Scholars cannot fully explicate the meaning of the female form in U.S. imperial discourse without a more finely honed understanding of women's labor history. In 1898 popular rhetoric and representation fashioned a relationship between three very different border crossings: the transnational migration of a German model of nursing, which thrived in the ethnic neighborhoods of urban North America; the transplantation of one such institution from New York to Havana as part of the American Red Cross's relief program; and U.S. military intervention into the Cuban War of Independence. Politicians and the press constructed the Red Cross sister as a symbol of national purpose by appropriating a strategy that women perfected in the provision of neighborhood nursing charity, an affirmation of respectability that denied the economic nature of their work. Evocations of the Red Cross sister as the antithesis of imperial avarice expressed the period's pervasive anxiety over female wage earning.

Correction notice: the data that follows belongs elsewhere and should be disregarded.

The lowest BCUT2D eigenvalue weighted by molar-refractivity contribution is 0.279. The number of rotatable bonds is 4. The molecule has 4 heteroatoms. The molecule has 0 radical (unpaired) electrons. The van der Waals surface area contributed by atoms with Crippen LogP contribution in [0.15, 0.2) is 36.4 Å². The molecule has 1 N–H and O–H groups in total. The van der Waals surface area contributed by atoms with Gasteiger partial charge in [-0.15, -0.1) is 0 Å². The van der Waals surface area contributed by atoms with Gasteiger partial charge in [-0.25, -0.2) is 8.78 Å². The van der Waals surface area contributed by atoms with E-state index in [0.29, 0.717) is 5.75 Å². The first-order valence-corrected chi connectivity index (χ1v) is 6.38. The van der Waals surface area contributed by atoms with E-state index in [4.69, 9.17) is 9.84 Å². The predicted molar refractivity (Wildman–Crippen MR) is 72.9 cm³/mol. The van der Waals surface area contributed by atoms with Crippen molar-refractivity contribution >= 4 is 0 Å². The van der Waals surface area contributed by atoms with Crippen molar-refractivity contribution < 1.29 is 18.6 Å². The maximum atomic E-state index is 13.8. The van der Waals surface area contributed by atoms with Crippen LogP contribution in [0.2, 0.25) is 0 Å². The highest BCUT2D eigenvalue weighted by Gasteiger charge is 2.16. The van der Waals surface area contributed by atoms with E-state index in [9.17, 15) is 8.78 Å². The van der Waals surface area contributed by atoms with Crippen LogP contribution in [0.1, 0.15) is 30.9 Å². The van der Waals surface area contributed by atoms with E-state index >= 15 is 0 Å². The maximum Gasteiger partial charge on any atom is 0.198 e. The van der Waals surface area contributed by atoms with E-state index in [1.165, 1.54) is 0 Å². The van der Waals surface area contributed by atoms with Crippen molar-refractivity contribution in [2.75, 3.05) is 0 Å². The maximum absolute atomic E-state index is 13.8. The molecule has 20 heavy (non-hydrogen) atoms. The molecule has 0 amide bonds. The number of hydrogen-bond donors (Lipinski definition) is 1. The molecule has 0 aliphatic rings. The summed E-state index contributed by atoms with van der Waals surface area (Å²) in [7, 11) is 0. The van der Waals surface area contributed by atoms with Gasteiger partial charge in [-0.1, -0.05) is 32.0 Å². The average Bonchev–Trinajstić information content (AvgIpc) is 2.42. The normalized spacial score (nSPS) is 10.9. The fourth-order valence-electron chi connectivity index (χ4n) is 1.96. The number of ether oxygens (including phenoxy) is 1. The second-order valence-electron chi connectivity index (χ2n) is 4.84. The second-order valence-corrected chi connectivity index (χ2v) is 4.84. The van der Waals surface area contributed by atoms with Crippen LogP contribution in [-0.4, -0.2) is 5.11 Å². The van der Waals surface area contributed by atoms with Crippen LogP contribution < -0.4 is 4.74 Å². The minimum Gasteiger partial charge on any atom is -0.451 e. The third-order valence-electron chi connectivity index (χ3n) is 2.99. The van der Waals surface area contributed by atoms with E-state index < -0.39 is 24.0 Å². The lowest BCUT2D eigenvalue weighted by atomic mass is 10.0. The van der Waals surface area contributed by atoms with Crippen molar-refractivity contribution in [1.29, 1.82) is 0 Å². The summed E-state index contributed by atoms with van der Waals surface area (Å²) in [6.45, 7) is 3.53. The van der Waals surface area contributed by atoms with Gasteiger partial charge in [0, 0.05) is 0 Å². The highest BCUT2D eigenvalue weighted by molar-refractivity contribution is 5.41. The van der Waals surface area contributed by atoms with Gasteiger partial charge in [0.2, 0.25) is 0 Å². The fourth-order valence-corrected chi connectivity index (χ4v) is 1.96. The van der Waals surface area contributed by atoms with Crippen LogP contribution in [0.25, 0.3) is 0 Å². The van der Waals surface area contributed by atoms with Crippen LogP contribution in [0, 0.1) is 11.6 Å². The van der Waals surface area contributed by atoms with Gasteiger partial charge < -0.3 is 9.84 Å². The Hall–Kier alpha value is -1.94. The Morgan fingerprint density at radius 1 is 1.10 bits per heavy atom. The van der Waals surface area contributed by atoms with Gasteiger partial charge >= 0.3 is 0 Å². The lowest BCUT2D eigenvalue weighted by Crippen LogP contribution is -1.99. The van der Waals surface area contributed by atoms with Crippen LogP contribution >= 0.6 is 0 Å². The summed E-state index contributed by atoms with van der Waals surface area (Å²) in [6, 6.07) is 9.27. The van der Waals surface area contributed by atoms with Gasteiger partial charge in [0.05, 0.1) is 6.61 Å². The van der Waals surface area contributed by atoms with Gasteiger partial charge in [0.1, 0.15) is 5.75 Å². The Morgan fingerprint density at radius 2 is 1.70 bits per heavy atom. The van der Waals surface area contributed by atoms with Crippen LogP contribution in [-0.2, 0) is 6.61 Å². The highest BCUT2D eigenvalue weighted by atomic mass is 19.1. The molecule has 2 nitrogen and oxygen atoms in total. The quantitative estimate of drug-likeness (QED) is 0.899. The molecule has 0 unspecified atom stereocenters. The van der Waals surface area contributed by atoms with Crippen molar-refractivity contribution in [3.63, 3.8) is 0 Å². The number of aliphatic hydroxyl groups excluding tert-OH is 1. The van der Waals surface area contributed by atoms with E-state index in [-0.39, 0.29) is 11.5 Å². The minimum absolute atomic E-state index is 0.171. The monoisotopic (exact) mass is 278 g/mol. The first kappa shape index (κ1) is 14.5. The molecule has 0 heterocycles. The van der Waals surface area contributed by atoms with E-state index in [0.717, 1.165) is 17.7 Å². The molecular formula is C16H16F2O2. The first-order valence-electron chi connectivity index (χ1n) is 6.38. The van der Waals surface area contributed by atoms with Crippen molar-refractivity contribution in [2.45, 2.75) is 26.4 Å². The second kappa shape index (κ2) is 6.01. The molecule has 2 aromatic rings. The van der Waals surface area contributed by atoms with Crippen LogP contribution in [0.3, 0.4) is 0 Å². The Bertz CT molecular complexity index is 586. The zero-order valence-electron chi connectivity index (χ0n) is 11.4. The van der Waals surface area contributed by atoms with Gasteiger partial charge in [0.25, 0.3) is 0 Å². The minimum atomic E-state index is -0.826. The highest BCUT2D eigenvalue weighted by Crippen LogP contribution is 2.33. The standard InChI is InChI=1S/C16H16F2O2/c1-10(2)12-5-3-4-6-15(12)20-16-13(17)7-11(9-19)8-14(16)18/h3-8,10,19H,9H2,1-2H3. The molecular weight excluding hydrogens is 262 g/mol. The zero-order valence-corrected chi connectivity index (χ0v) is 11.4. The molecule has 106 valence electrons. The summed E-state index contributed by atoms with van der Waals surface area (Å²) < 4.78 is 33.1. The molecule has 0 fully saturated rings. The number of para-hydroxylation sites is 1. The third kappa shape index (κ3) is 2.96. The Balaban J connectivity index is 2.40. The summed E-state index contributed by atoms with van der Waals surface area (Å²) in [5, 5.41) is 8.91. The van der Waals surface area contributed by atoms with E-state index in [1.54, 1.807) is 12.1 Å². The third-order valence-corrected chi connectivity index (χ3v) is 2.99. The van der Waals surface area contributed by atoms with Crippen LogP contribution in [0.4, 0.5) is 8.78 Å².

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pp. 137-160
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